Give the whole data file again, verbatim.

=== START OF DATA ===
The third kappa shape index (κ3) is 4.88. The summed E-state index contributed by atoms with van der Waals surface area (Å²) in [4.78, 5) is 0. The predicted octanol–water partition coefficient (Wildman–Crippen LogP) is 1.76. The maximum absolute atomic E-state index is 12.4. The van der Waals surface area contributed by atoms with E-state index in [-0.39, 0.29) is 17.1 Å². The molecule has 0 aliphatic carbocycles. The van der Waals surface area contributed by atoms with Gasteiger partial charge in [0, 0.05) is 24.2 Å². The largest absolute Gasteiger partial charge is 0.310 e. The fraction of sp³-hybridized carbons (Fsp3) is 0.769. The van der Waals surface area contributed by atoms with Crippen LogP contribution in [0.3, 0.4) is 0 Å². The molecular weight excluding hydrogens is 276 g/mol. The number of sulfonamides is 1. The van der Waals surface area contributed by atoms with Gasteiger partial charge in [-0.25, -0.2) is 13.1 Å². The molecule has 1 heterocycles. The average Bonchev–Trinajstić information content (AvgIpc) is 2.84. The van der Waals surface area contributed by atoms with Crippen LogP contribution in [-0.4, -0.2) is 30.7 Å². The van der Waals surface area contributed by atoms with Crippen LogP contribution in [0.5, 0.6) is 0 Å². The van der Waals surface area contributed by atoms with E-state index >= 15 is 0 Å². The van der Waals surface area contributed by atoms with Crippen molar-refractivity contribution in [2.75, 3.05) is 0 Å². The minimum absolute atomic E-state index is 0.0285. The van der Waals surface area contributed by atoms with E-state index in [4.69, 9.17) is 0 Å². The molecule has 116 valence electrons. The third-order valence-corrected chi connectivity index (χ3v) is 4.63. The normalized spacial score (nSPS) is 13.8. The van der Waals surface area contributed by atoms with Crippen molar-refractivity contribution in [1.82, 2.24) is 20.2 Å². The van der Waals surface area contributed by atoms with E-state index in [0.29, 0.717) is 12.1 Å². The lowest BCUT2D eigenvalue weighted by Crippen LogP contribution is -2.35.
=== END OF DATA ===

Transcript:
The third kappa shape index (κ3) is 4.88. The summed E-state index contributed by atoms with van der Waals surface area (Å²) in [4.78, 5) is 0. The predicted octanol–water partition coefficient (Wildman–Crippen LogP) is 1.76. The maximum absolute atomic E-state index is 12.4. The van der Waals surface area contributed by atoms with E-state index in [-0.39, 0.29) is 17.1 Å². The molecule has 0 aliphatic carbocycles. The van der Waals surface area contributed by atoms with Gasteiger partial charge in [0, 0.05) is 24.2 Å². The largest absolute Gasteiger partial charge is 0.310 e. The fraction of sp³-hybridized carbons (Fsp3) is 0.769. The van der Waals surface area contributed by atoms with Crippen LogP contribution in [0.3, 0.4) is 0 Å². The molecular weight excluding hydrogens is 276 g/mol. The number of sulfonamides is 1. The van der Waals surface area contributed by atoms with Gasteiger partial charge in [-0.25, -0.2) is 13.1 Å². The molecule has 1 heterocycles. The average Bonchev–Trinajstić information content (AvgIpc) is 2.84. The van der Waals surface area contributed by atoms with Crippen LogP contribution in [-0.4, -0.2) is 30.7 Å². The van der Waals surface area contributed by atoms with Crippen LogP contribution in [0.5, 0.6) is 0 Å². The van der Waals surface area contributed by atoms with E-state index >= 15 is 0 Å². The van der Waals surface area contributed by atoms with Crippen molar-refractivity contribution in [2.75, 3.05) is 0 Å². The minimum absolute atomic E-state index is 0.0285. The van der Waals surface area contributed by atoms with E-state index in [4.69, 9.17) is 0 Å². The molecule has 116 valence electrons. The third-order valence-corrected chi connectivity index (χ3v) is 4.63. The normalized spacial score (nSPS) is 13.8. The van der Waals surface area contributed by atoms with Crippen molar-refractivity contribution in [1.82, 2.24) is 20.2 Å². The van der Waals surface area contributed by atoms with E-state index in [0.29, 0.717) is 12.1 Å². The lowest BCUT2D eigenvalue weighted by Crippen LogP contribution is -2.35.